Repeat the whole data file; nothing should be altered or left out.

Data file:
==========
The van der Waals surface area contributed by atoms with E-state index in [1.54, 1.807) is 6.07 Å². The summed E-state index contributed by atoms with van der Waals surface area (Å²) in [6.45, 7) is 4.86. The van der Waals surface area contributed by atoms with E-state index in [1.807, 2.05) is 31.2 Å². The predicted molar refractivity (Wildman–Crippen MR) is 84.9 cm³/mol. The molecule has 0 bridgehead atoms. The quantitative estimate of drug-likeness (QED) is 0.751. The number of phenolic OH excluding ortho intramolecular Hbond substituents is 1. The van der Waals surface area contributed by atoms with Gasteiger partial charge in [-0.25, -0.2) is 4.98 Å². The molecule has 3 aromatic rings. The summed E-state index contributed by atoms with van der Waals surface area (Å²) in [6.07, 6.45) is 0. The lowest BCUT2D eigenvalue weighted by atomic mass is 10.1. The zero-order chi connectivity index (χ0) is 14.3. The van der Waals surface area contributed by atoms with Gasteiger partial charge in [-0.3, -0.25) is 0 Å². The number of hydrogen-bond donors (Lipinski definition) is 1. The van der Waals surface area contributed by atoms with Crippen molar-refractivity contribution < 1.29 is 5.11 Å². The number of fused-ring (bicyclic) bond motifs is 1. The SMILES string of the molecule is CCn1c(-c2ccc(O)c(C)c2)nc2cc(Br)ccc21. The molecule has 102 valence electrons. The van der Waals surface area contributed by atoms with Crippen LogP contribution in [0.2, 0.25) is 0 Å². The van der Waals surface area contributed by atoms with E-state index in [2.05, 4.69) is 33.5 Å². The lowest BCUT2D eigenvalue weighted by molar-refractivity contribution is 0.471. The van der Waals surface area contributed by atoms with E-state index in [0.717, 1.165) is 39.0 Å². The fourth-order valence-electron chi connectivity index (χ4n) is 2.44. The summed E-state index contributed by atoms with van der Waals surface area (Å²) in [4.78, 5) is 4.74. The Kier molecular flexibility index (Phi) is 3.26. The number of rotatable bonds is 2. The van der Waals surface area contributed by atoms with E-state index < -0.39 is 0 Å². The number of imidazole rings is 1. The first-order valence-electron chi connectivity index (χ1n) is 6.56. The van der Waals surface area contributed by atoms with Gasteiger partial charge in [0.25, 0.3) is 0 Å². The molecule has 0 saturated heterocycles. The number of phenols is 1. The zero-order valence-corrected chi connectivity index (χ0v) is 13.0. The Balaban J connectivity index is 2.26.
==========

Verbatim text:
The van der Waals surface area contributed by atoms with E-state index in [1.54, 1.807) is 6.07 Å². The summed E-state index contributed by atoms with van der Waals surface area (Å²) in [6.45, 7) is 4.86. The van der Waals surface area contributed by atoms with E-state index in [1.807, 2.05) is 31.2 Å². The predicted molar refractivity (Wildman–Crippen MR) is 84.9 cm³/mol. The molecule has 0 bridgehead atoms. The quantitative estimate of drug-likeness (QED) is 0.751. The number of phenolic OH excluding ortho intramolecular Hbond substituents is 1. The van der Waals surface area contributed by atoms with Gasteiger partial charge in [-0.25, -0.2) is 4.98 Å². The molecule has 3 aromatic rings. The summed E-state index contributed by atoms with van der Waals surface area (Å²) in [6.07, 6.45) is 0. The lowest BCUT2D eigenvalue weighted by atomic mass is 10.1. The zero-order chi connectivity index (χ0) is 14.3. The van der Waals surface area contributed by atoms with Gasteiger partial charge in [-0.3, -0.25) is 0 Å². The number of hydrogen-bond donors (Lipinski definition) is 1. The van der Waals surface area contributed by atoms with Crippen molar-refractivity contribution < 1.29 is 5.11 Å². The number of fused-ring (bicyclic) bond motifs is 1. The SMILES string of the molecule is CCn1c(-c2ccc(O)c(C)c2)nc2cc(Br)ccc21. The molecule has 102 valence electrons. The van der Waals surface area contributed by atoms with Crippen LogP contribution in [0.2, 0.25) is 0 Å². The van der Waals surface area contributed by atoms with E-state index in [2.05, 4.69) is 33.5 Å². The lowest BCUT2D eigenvalue weighted by molar-refractivity contribution is 0.471. The van der Waals surface area contributed by atoms with E-state index in [0.717, 1.165) is 39.0 Å². The fourth-order valence-electron chi connectivity index (χ4n) is 2.44. The summed E-state index contributed by atoms with van der Waals surface area (Å²) in [4.78, 5) is 4.74. The Kier molecular flexibility index (Phi) is 3.26. The number of rotatable bonds is 2. The van der Waals surface area contributed by atoms with E-state index < -0.39 is 0 Å². The number of imidazole rings is 1. The first-order valence-electron chi connectivity index (χ1n) is 6.56. The van der Waals surface area contributed by atoms with Gasteiger partial charge in [0.25, 0.3) is 0 Å². The molecule has 0 saturated heterocycles. The number of phenols is 1. The zero-order valence-corrected chi connectivity index (χ0v) is 13.0. The Balaban J connectivity index is 2.26.